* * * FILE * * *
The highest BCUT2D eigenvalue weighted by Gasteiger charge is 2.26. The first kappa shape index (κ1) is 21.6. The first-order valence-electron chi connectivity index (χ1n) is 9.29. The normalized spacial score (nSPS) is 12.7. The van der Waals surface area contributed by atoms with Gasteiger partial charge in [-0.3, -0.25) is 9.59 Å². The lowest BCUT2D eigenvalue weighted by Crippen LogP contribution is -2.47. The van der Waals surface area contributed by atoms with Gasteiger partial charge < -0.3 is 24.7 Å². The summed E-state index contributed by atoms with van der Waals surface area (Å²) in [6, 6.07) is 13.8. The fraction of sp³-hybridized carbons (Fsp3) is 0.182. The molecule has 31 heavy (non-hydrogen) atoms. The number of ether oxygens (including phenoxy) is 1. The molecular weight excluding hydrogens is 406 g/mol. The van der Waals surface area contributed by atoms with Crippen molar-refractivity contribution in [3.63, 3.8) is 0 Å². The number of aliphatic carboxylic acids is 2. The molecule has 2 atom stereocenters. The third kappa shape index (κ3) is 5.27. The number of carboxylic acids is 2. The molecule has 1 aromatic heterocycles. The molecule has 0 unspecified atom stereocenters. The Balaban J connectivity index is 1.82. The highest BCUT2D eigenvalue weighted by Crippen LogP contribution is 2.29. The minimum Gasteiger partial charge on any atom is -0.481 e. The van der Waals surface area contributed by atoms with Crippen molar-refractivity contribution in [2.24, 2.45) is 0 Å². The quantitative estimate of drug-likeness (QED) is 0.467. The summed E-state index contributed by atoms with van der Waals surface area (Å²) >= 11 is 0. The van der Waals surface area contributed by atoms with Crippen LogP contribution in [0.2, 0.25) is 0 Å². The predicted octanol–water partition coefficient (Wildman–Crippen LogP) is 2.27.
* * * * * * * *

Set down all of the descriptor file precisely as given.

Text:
The highest BCUT2D eigenvalue weighted by Gasteiger charge is 2.26. The first kappa shape index (κ1) is 21.6. The first-order valence-electron chi connectivity index (χ1n) is 9.29. The normalized spacial score (nSPS) is 12.7. The van der Waals surface area contributed by atoms with Gasteiger partial charge in [-0.3, -0.25) is 9.59 Å². The lowest BCUT2D eigenvalue weighted by Crippen LogP contribution is -2.47. The van der Waals surface area contributed by atoms with Gasteiger partial charge < -0.3 is 24.7 Å². The summed E-state index contributed by atoms with van der Waals surface area (Å²) in [6, 6.07) is 13.8. The fraction of sp³-hybridized carbons (Fsp3) is 0.182. The molecule has 31 heavy (non-hydrogen) atoms. The number of ether oxygens (including phenoxy) is 1. The molecular weight excluding hydrogens is 406 g/mol. The van der Waals surface area contributed by atoms with Crippen molar-refractivity contribution in [3.63, 3.8) is 0 Å². The number of aliphatic carboxylic acids is 2. The molecule has 2 atom stereocenters. The third kappa shape index (κ3) is 5.27. The number of carboxylic acids is 2. The molecule has 1 aromatic heterocycles. The molecule has 0 unspecified atom stereocenters. The Balaban J connectivity index is 1.82. The highest BCUT2D eigenvalue weighted by Crippen LogP contribution is 2.29. The minimum Gasteiger partial charge on any atom is -0.481 e. The van der Waals surface area contributed by atoms with Crippen molar-refractivity contribution in [2.24, 2.45) is 0 Å². The quantitative estimate of drug-likeness (QED) is 0.467. The summed E-state index contributed by atoms with van der Waals surface area (Å²) >= 11 is 0. The van der Waals surface area contributed by atoms with Crippen LogP contribution in [0.2, 0.25) is 0 Å². The predicted octanol–water partition coefficient (Wildman–Crippen LogP) is 2.27.